Why? Stanton's penchant for speaking candidly, as he did yesterday on Bill Press's radio show about embattled former congressman Jesse Jackson Jr.'s resignation from Congress only weeks after winning re-election. (video after page break)
Jesse Jackson Jr. resigned from office today. The timing of the Democratic congressman's resignation (even beyond it taking place on Thanksgiving Eve) is convenient, coming just two weeks after his reelection and prior to what in apparently an imminent indictment. The former enables Democratic Party kingpins in Chicago and its south suburbs to ensure that the seat stays with someone they like and can control (a general election situation with a preceding mini-primary might have been more problematic), while resigning before an indictment makes it likely that Jackson will be eligible for a congressional pension he might have lost had he still been in office when charged.
We are told that Jackson is too distraught to get through a publicly spoken resignation and that he cancelled a conference call with his staff. His resignation letter (original here; Washington Post transcription here) to House Speaker John Boehner, our best potential window to his current state of mind, reveals a man who is utterly full of himself and his wonderfulness. In the process of building this monument to himself, Jackson delivered several self-evident falsehoods the press would never let a Republican in a similar position get away with making without sharp criticism. Since it's a public document, the letter follows the jump (bolds and numbered tags are mine):
As of shortly before 1 p.m. ET, at the Associated Press, aka the Administration's Press, there is no story about what the Chicago Sun-Times reported Wednesday evening about just-reelected Congressman Jesse Jackson Jr., namely that he " is in the midst of plea discussions with the feds probing his alleged misuse of campaign funds." There is also no story on the home page at Politico.
Selected paragraphs from Michael Sneed's Sun-Times report follow the jump (bolds are mine):
ABC on Wednesday finally reported on the mysterious disappearance of Democratic Congressman Jesse Jackson Jr. from Capitol Hill. Good Morning America's Jon Karl explained that the Representative "has been missing in action for more than a month, skipping some 80 votes and prompting speculation about where he is and what's wrong with him." CBS and NBC also covered the story on Wednesday. Unlike ABC, however, this wasn't their first report.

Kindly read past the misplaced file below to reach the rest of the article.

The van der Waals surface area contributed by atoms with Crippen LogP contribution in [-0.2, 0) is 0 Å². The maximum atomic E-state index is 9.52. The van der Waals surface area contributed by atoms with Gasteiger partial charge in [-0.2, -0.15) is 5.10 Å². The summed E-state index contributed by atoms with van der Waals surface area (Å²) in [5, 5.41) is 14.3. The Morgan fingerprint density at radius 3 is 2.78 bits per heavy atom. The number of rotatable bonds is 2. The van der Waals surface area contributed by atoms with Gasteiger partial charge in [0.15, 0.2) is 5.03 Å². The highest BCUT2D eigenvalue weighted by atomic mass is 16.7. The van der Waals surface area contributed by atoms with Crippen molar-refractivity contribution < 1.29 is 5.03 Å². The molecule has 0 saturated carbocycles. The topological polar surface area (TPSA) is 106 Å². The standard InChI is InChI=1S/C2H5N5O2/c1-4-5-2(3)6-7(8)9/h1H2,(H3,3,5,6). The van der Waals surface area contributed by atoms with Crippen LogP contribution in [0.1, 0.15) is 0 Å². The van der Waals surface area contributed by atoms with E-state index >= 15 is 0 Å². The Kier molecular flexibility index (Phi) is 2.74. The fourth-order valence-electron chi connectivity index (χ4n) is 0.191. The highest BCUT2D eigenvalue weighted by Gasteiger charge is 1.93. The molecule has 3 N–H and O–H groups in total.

Having finally gotten to the story, Karl actually labeled Jackson as "one of the more outspoken liberals on Capitol Hill." He also noted that the Congressman's disappearance comes "days after his former fundraiser was arrested by the FBI for allegedly paying hundreds of thousands of dollars in bribes to doctors." On Tuesday's Today, news reader Natalie Morales mentioned the latest, but skipped any reference to the ethics investigation against Jackson.
In the midst of fill-in host Craig Melvin hyping accusations that black lawmakers were "being unfairly targeted for ethics investigations" by the Republican-led House Ethics Committee during Firday's News Nation on MSNBC, the channel's graphics department mistakenly displayed an image on screen of the Reverend Jesse Jackson senior, instead of his son, Illinois Congressman Jesse Jackson Jr. [Listen to the audio or watch the video after the jump]
Melvin touted Democratic Congressman Emmanuel Cleaver "now calling for members...of the House ethics panel to temporarily step aside." He continued: "The Congressman writing a letter saying in part, quote, 'I write to express my deep and abiding concern with the protracted length, abnormal number, motive, and fairness of pending matters.'"
The same congressional panel that launched a preliminary inquiry into Weiner-gate this week has been diddling around with several other Democratic ethics scandals for years. These aren't foxes guarding the henhouse. They're sloths guarding the foxhole.
The House Ethics Committee is now reportedly probing into Twitter-holic Democratic New York Rep. Anthony Weiner's possible abuse of government resources while sending pervy messages and photos to young women across the country. The latest batch of Weiner's leaked social-media self-portraits — more cheesecake than beefcake — showed him in various states of undress at the congressional gym. From what other public buildings has Ick-arus tweeted his junk? And how much time on the public's dime did his government staff spend coaching Weiner girls to assist with damage control?